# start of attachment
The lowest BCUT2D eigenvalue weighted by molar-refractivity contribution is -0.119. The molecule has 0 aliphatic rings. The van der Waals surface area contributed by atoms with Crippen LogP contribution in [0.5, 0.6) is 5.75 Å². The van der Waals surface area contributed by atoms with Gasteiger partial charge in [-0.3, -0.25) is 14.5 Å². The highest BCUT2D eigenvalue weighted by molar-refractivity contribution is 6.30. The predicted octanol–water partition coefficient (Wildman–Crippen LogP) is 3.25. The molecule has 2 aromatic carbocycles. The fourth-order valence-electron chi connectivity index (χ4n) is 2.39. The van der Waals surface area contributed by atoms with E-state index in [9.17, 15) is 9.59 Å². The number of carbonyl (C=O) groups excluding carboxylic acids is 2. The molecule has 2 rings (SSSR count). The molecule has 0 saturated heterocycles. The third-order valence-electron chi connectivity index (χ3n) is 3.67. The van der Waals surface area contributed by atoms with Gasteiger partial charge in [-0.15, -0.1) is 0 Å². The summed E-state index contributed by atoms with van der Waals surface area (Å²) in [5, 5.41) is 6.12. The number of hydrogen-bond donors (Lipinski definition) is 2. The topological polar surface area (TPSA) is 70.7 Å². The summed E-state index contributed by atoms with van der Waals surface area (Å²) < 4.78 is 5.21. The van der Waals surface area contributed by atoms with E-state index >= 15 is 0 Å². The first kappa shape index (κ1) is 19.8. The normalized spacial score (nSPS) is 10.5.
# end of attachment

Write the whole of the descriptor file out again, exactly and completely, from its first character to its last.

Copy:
The lowest BCUT2D eigenvalue weighted by molar-refractivity contribution is -0.119. The molecule has 0 aliphatic rings. The van der Waals surface area contributed by atoms with Crippen LogP contribution in [0.5, 0.6) is 5.75 Å². The van der Waals surface area contributed by atoms with Gasteiger partial charge in [-0.3, -0.25) is 14.5 Å². The highest BCUT2D eigenvalue weighted by molar-refractivity contribution is 6.30. The predicted octanol–water partition coefficient (Wildman–Crippen LogP) is 3.25. The molecule has 2 aromatic carbocycles. The fourth-order valence-electron chi connectivity index (χ4n) is 2.39. The van der Waals surface area contributed by atoms with E-state index in [9.17, 15) is 9.59 Å². The number of carbonyl (C=O) groups excluding carboxylic acids is 2. The molecule has 2 rings (SSSR count). The molecule has 0 saturated heterocycles. The third-order valence-electron chi connectivity index (χ3n) is 3.67. The van der Waals surface area contributed by atoms with Gasteiger partial charge in [-0.15, -0.1) is 0 Å². The summed E-state index contributed by atoms with van der Waals surface area (Å²) in [5, 5.41) is 6.12. The number of hydrogen-bond donors (Lipinski definition) is 2. The topological polar surface area (TPSA) is 70.7 Å². The summed E-state index contributed by atoms with van der Waals surface area (Å²) < 4.78 is 5.21. The van der Waals surface area contributed by atoms with E-state index >= 15 is 0 Å². The first kappa shape index (κ1) is 19.8. The normalized spacial score (nSPS) is 10.5.